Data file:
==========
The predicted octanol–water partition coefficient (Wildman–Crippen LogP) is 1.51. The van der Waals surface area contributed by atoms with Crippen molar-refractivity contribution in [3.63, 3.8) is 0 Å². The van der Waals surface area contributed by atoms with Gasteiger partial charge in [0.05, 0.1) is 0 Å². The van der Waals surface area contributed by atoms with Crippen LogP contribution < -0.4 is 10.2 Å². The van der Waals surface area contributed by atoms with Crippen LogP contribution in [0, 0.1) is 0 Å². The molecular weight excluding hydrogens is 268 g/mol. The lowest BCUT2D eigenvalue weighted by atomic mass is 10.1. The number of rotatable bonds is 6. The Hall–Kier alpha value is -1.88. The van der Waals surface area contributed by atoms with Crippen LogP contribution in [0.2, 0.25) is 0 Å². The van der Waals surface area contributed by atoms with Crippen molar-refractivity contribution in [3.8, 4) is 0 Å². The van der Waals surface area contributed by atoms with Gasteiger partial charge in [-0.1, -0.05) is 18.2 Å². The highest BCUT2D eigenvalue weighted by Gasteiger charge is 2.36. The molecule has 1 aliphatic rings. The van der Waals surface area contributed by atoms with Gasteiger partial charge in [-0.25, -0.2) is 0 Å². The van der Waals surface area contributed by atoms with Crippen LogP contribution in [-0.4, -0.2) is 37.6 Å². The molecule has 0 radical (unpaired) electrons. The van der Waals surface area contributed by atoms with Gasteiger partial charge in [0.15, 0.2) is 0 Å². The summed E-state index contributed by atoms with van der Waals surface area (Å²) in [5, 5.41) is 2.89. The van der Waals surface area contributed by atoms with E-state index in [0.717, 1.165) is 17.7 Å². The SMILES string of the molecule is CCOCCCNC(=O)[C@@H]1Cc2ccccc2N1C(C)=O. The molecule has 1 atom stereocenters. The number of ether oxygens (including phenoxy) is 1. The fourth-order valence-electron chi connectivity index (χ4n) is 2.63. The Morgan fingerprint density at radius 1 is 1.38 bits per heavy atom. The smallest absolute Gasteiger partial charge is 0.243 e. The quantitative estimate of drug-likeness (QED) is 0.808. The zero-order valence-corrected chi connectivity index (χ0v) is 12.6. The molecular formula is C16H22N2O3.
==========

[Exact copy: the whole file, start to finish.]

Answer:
The predicted octanol–water partition coefficient (Wildman–Crippen LogP) is 1.51. The van der Waals surface area contributed by atoms with Crippen molar-refractivity contribution in [3.63, 3.8) is 0 Å². The van der Waals surface area contributed by atoms with Gasteiger partial charge in [0.05, 0.1) is 0 Å². The van der Waals surface area contributed by atoms with Crippen LogP contribution < -0.4 is 10.2 Å². The van der Waals surface area contributed by atoms with Crippen LogP contribution in [0, 0.1) is 0 Å². The molecular weight excluding hydrogens is 268 g/mol. The lowest BCUT2D eigenvalue weighted by atomic mass is 10.1. The number of rotatable bonds is 6. The Hall–Kier alpha value is -1.88. The van der Waals surface area contributed by atoms with Crippen LogP contribution in [0.2, 0.25) is 0 Å². The van der Waals surface area contributed by atoms with Crippen molar-refractivity contribution in [3.8, 4) is 0 Å². The van der Waals surface area contributed by atoms with Gasteiger partial charge in [-0.1, -0.05) is 18.2 Å². The highest BCUT2D eigenvalue weighted by Gasteiger charge is 2.36. The molecule has 1 aliphatic rings. The van der Waals surface area contributed by atoms with Gasteiger partial charge in [-0.25, -0.2) is 0 Å². The van der Waals surface area contributed by atoms with Crippen LogP contribution in [-0.4, -0.2) is 37.6 Å². The molecule has 0 radical (unpaired) electrons. The van der Waals surface area contributed by atoms with Gasteiger partial charge in [0.15, 0.2) is 0 Å². The summed E-state index contributed by atoms with van der Waals surface area (Å²) in [5, 5.41) is 2.89. The van der Waals surface area contributed by atoms with E-state index in [0.717, 1.165) is 17.7 Å². The SMILES string of the molecule is CCOCCCNC(=O)[C@@H]1Cc2ccccc2N1C(C)=O. The molecule has 1 atom stereocenters. The number of ether oxygens (including phenoxy) is 1. The fourth-order valence-electron chi connectivity index (χ4n) is 2.63. The Morgan fingerprint density at radius 1 is 1.38 bits per heavy atom. The smallest absolute Gasteiger partial charge is 0.243 e. The quantitative estimate of drug-likeness (QED) is 0.808. The zero-order valence-corrected chi connectivity index (χ0v) is 12.6. The molecular formula is C16H22N2O3.